/ Modified may 30, 2017 11:39 a.m.

Trump Wants to Cut US Aid to Mexican Drug Cartel Fight

Budget proposal calls for cutting funding to Mexican policy, military almost in half.

Mexico Mexican soldiers marijuana hero Mexican soldiers work in the mountains of Sinaloa burning this marijuana field, part of an eradication program supported by the United States.
Lorne Matalon, Fronteras Desk

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The Trump administration budget for next year would slash in nearly half Mexico's foreign aid payments, most of which go to Mexico’s fight against drug cartels

The proposal would roll back assistance for Mexican police and military. The Trump budget sets aside $88 million for aid to Mexico.

"I'm actually surprised that there will be some appropriations for it," said Alejandro Hope, a security analyst in Mexico City. "I would have guessed that that would have been one way of, quote-unquote, making Mexico pay for the wall."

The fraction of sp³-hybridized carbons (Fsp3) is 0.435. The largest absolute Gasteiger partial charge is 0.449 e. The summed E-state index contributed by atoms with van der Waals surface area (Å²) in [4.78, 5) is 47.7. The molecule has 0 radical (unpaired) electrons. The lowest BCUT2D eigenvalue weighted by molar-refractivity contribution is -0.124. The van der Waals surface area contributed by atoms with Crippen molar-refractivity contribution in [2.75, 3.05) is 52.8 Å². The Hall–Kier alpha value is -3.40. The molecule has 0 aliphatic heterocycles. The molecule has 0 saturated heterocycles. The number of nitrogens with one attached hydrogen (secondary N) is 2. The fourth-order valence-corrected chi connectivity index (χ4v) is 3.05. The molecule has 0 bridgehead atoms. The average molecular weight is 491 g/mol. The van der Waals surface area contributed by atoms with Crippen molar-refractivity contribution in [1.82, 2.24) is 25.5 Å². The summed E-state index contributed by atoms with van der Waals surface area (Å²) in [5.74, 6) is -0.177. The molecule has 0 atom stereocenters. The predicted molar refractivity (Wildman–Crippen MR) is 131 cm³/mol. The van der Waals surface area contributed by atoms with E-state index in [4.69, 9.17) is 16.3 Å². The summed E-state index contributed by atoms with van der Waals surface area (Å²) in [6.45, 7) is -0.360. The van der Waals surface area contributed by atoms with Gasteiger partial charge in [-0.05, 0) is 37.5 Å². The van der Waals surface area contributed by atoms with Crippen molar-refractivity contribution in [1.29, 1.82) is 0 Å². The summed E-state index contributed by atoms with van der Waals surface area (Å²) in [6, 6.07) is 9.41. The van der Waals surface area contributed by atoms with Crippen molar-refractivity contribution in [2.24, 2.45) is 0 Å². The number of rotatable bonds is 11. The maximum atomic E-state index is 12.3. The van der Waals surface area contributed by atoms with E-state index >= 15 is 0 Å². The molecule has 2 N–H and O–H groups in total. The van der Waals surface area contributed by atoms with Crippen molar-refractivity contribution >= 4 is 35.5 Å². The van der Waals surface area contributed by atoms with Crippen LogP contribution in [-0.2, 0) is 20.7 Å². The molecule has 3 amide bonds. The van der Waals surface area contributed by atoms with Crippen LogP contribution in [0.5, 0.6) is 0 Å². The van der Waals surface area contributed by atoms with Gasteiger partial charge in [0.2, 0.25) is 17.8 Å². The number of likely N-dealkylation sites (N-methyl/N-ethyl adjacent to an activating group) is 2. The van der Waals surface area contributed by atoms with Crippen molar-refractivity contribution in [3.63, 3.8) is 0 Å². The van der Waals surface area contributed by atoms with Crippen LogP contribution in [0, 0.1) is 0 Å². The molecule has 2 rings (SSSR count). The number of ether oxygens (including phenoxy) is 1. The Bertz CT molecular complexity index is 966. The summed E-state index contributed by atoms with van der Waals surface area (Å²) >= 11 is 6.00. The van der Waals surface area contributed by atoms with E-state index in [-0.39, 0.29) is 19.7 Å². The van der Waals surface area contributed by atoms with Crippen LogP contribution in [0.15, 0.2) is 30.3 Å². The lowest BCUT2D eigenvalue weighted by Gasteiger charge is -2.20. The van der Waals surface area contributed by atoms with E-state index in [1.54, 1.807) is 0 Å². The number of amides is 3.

The proposal includes $1.6 billion to get the promised wall started.

Much of the reduced aid was for training police and judges in what is Mexico's work in the drug war, said University of San Diego Professor David Shirk.

"They're the ones who are seeing the high casualty rates when it comes to going after organized crime use and trying to interrupt the flow of drugs to the United States," Shirk said.

He said that he interprets the proposed cuts as a contradiction with U.S. officials’ recent suggestion that there is a shared responsibility in fighting the war on drugs.

Fronteras Desk
This story is from the Fronteras Desk, a collaboration of Southwestern public radio stations, including NPR 89.1. Read more from the Fronteras Desk.
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